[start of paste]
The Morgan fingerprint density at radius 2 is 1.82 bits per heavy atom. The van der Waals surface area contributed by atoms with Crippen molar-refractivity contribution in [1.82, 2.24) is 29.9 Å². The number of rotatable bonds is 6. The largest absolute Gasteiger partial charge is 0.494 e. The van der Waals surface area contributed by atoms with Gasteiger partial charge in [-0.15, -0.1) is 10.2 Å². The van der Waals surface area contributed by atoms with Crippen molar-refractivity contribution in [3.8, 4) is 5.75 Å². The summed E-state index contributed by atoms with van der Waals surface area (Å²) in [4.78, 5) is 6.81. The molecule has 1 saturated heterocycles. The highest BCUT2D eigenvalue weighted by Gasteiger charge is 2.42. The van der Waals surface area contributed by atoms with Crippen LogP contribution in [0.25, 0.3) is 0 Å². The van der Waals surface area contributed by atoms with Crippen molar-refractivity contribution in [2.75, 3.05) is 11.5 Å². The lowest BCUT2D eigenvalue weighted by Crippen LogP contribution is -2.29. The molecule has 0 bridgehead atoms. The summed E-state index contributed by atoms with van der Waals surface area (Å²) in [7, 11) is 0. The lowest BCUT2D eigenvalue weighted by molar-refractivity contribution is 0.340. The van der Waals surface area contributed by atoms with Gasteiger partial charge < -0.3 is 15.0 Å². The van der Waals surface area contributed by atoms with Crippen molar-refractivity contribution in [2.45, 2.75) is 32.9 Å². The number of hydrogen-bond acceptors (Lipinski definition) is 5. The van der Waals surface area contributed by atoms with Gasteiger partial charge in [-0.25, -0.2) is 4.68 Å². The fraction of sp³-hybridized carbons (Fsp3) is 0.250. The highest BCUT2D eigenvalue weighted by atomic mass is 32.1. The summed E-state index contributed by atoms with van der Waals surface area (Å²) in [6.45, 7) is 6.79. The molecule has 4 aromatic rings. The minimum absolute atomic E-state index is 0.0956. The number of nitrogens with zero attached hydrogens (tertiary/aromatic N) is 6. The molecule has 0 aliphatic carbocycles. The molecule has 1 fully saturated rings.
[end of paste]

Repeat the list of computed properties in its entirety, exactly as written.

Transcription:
The Morgan fingerprint density at radius 2 is 1.82 bits per heavy atom. The van der Waals surface area contributed by atoms with Crippen molar-refractivity contribution in [1.82, 2.24) is 29.9 Å². The number of rotatable bonds is 6. The largest absolute Gasteiger partial charge is 0.494 e. The van der Waals surface area contributed by atoms with Gasteiger partial charge in [-0.15, -0.1) is 10.2 Å². The van der Waals surface area contributed by atoms with Crippen molar-refractivity contribution in [3.8, 4) is 5.75 Å². The summed E-state index contributed by atoms with van der Waals surface area (Å²) in [4.78, 5) is 6.81. The molecule has 1 saturated heterocycles. The highest BCUT2D eigenvalue weighted by Gasteiger charge is 2.42. The van der Waals surface area contributed by atoms with Crippen LogP contribution in [0.25, 0.3) is 0 Å². The van der Waals surface area contributed by atoms with Crippen molar-refractivity contribution in [2.75, 3.05) is 11.5 Å². The lowest BCUT2D eigenvalue weighted by Crippen LogP contribution is -2.29. The molecule has 0 bridgehead atoms. The summed E-state index contributed by atoms with van der Waals surface area (Å²) in [7, 11) is 0. The lowest BCUT2D eigenvalue weighted by molar-refractivity contribution is 0.340. The van der Waals surface area contributed by atoms with Gasteiger partial charge < -0.3 is 15.0 Å². The van der Waals surface area contributed by atoms with Crippen molar-refractivity contribution in [2.45, 2.75) is 32.9 Å². The number of hydrogen-bond acceptors (Lipinski definition) is 5. The van der Waals surface area contributed by atoms with Gasteiger partial charge in [-0.25, -0.2) is 4.68 Å². The fraction of sp³-hybridized carbons (Fsp3) is 0.250. The highest BCUT2D eigenvalue weighted by atomic mass is 32.1. The summed E-state index contributed by atoms with van der Waals surface area (Å²) in [6.45, 7) is 6.79. The molecule has 4 aromatic rings. The minimum absolute atomic E-state index is 0.0956. The number of nitrogens with zero attached hydrogens (tertiary/aromatic N) is 6. The molecule has 0 aliphatic carbocycles. The molecule has 1 fully saturated rings.